I am also active in an international online community focused on change management. Members number in the thousands and although there are many practitioners, like me, the dominate group is highly academic. I assert my ideas and am well received, but I understand the dominate culture is about critically examining ideas from an academic grounding.

The first group has few men, the second group, few women. Although both groups are international, the prominent voices are primarily white. Both are actively welcoming and strive to become more diverse but are challenged by the expression of their dominant culture.

Local governments also have dominant cultures that reflect the body politic (often steeped in tradition) and surrounding community. As communities shift toward greater diversity, diversity in staffing has been slow to follow. I believe this is in part due to a lack of attention to invitation but the other is the difficulty in overcoming barriers embedded in dominant culture. Examination and ability to articulate dominant culture is hugely important in shifting attitudes and creating a place where people feel they belong.

and check our assumptions…

I can think of three areas where we make assumptions that interfere with a sense of belonging, but there are many more.

  1. Vocabulary – If an anthropologist visited our organizations, what would they see and hear in the communication? How does our language support a sense of community or create barriers to entry? To what extent do we assume that words that make us comfortable is good for everyone?
  2. Humor – Similarly, to what extent do we assume others share our humor? Over years I have heard countless excuses for “gallows humor” that have no basis in reality. Humor is vital to life, but pointless if it excludes people vital to our community. Discovering shared humor requires imagination but is vastly more interesting and beneficial to health.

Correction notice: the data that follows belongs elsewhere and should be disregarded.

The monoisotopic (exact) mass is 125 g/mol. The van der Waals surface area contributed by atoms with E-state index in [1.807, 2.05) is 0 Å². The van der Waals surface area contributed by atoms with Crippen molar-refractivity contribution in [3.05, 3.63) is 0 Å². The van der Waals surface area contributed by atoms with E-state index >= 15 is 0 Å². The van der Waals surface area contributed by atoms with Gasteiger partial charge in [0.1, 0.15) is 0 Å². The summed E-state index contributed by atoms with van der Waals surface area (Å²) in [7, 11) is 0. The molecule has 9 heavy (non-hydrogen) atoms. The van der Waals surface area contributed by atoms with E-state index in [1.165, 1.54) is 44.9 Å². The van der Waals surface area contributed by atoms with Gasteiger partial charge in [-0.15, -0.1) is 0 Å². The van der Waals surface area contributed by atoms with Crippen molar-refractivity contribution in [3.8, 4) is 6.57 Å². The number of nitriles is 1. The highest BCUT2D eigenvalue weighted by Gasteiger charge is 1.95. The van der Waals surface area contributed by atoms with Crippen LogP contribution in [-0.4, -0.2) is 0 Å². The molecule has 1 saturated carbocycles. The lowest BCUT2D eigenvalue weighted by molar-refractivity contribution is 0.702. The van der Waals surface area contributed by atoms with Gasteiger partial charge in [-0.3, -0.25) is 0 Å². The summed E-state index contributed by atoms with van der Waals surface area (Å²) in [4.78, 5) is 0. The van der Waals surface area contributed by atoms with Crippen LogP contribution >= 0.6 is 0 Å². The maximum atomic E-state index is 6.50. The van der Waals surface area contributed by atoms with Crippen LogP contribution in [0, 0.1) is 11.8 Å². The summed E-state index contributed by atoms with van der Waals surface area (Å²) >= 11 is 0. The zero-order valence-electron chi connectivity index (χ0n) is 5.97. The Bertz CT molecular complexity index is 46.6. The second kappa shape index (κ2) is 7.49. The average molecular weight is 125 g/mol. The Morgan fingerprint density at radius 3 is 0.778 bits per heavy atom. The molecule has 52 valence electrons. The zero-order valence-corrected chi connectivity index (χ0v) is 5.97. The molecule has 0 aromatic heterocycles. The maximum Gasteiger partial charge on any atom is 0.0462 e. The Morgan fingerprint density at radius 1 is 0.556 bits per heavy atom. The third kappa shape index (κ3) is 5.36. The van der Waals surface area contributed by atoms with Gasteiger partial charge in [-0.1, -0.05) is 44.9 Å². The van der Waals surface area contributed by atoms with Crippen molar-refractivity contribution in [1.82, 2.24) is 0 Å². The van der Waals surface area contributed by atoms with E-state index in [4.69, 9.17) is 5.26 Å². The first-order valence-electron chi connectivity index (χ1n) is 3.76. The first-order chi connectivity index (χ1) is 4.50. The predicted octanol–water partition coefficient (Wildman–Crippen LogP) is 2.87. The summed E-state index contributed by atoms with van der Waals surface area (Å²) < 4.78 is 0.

3. Stories – Narratives of who we are, how we got here and our vision for tomorrow is fraught with assumptions if we don’t pay attention. Who do hear from, what are the visuals we use to tell our story and to what extent do we assume that everyone wants what we want? We can make a huge impact in our organizations and our communities by reaching beyond old narratives that limit our possibilities. Choosing someone outside the dominant culture to lead is one powerful example of this.

Eventually, we are likely to find that the more we grow in relationship to one another, the more we gain acceptance in one another’s eyes and the greater the acceptance, the greater the latitude we allow one another to express our unique humanity, including the good, the bad and the ugly.

Are you interested to learn more about creating shifts in your organization?

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About Nancy J. Hess

I help leaders pioneer extraordinary change through high engagement and whole systems approaches that focus on HR and People.